Sanctuary Bill Approved by California Assembly

After extended deliberation by the state assembly, ways that federal immigration authorities and law enforcement officials interact in California stands to be restricted in new ways by the establishment of a sanctuary state. The state assembly vote closed at 49-25. The Senate vote was originally in favor of an even more extreme state assembly model before Gov. Jerry Brown and various law enforcement officials voiced their grievances with it, successfully motioning to have it slightly loosened.

Historically, California immigrants have always had a bit of a more difficult of a time than native citizens in reporting crimes the law enforcement officials. The Senate has been hard at work to determine just how these immigrant-law-enforcement interactions could be streamlined for more equity in the ways that crimes across the state are addressed. Ideally, the new sanctuary state establishment can make it so that immigrants have a little bit more of a successful and safer time reporting any crimes that they witness to local law enforcement officials.

The official code for the state sanctuary bill is SB54. Under SB54, immigration agents will have more leeway in dealing with the necessity of neighborhood raids than they would when operating in a beneficiary. In addition to giving immigration agents the ability to conduct neighborhood rates, SB54 also strictly prohibits any law enforcement officials from acting as the primary force for immigration enforcement protocol.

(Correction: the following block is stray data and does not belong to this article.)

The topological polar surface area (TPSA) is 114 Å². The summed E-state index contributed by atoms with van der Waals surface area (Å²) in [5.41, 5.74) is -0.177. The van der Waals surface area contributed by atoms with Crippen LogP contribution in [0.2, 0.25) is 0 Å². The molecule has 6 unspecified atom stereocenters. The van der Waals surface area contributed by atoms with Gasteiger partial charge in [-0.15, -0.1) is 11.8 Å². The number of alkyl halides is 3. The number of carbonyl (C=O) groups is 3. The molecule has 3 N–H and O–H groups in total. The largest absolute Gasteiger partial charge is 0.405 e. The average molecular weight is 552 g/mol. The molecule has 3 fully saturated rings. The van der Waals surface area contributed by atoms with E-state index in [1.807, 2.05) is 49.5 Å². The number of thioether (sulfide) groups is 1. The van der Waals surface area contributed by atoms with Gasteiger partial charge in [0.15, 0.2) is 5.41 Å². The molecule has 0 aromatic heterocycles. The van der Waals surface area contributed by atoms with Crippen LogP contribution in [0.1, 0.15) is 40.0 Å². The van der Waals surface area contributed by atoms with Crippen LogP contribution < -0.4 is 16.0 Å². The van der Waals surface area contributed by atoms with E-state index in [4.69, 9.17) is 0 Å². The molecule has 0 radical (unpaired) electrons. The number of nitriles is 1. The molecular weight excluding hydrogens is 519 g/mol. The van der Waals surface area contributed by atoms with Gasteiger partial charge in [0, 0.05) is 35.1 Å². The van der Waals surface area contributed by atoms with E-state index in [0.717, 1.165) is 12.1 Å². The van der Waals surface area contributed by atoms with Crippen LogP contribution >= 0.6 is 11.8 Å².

Essentially, what this new bill does is more properly relegate all of the responsibilities that immigration agents have to their specific jurisdiction. Clearing up the gray area that once lied along whether or not law enforcement officials could deal with immigration enforcement tasks makes it safer for all immigrants involved. At the same time that the bill makesatically makes it easier for federal immigration agents to take up their rightful responsibility for all immigration enforcement jobs, the bill also makes it easy for jail officials to get in contact with federal immigration agents about any matters regarding immigrants who are held in custody.

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